We had various mooring options along here – or thought we did until we looked at each. Gradually we ticked them off as not quite right, taking us closer and closer to friends on Dreamer – and ended up tying up in front of them at Lier.

We had a good chat about the incoming storm that was causing them to spend an extra night at Lier, said hello to Google the dog, then checked and added to mooring lines, battened down hatches, ate and went to bed. It had been quite a day.

Next day became gradually calmer and was full of shopping, cooking and entertaining. Mieke and Frans came for an English supper of stew and dumplings. It’s fair to say that a good time was had by all.

Next day Dreamer set sail towards home and we began our exploration of Lier. There is so much to see in the small town and I begin with some of the old buildings including the peaceful lanes of the Beguinage.

We walked through to the Grote Markt and found the tourist office in the grand surroundings of the town Hall.

There was also a good lunch moment when we found the long sought croque madame for the captain at the café in the square. (3 years – only saying ..)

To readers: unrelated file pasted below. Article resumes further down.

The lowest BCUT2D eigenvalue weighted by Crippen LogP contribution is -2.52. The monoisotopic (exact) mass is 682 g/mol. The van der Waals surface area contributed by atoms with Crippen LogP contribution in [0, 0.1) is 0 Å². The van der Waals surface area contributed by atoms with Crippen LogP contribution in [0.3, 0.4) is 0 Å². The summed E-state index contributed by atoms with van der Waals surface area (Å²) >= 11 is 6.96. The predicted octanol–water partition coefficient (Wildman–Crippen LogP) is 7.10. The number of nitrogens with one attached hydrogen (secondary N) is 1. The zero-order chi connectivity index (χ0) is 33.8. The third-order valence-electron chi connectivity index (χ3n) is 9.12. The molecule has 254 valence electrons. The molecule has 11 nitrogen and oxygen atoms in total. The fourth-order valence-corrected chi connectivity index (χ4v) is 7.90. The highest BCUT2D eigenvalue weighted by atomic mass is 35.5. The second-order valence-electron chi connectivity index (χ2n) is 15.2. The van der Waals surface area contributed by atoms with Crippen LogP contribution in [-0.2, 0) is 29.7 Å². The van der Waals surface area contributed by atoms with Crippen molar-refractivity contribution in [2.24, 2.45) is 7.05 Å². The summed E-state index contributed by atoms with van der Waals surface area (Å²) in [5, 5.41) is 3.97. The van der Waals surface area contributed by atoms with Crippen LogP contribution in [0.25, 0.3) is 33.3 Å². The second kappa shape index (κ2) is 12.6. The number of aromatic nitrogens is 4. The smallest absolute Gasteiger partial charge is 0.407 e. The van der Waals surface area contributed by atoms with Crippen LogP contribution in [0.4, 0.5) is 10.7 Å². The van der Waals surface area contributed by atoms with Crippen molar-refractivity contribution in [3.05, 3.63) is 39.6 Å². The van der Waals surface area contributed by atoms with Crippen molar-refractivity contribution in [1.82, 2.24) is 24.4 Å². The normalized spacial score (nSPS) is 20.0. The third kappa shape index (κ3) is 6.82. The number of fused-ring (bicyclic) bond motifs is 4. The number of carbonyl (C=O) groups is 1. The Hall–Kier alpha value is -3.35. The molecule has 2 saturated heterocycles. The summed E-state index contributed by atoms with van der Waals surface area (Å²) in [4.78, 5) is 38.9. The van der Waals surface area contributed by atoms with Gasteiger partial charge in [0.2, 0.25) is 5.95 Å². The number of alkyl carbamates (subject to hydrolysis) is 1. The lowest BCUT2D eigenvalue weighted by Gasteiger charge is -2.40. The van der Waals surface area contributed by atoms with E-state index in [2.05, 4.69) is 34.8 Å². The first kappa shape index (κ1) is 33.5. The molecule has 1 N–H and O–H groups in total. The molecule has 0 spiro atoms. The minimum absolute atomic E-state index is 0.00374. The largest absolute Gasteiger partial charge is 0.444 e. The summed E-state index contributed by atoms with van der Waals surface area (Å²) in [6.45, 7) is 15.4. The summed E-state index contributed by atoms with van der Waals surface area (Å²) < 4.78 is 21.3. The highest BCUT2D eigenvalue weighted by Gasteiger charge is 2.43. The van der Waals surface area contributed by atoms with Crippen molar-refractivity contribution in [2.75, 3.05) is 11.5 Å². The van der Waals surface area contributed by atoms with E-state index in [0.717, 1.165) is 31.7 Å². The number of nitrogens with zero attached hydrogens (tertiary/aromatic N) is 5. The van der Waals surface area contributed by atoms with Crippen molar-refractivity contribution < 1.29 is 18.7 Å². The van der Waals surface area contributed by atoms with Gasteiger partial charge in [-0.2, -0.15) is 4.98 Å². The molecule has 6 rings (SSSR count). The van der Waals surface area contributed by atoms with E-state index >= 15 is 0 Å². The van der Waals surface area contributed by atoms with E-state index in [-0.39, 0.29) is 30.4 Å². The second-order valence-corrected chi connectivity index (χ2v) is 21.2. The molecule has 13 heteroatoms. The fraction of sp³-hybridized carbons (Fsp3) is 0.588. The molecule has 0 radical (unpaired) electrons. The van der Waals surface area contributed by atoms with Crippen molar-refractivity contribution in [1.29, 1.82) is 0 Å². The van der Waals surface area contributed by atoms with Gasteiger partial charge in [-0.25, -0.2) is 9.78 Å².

In the afternoon we visited one of the most intriguing small museums I have ever found. It was all about Mr Zimmer and the amazing clocks he created, the Jubilee clock and the Wonder clock. I cannot begin to do them justice here; I just suggest you google them and read for yourself.

Then there was the Prisoners Gate …

…  and the tributaries of the river running through the town. Lier is called the little Brugges and I am not surprised.

After all this sightseeing we were pleased to escape into calm of the park. There are quite a few Fountains around town so I have added one more in here, plus a giant red dog statue that caught our eye.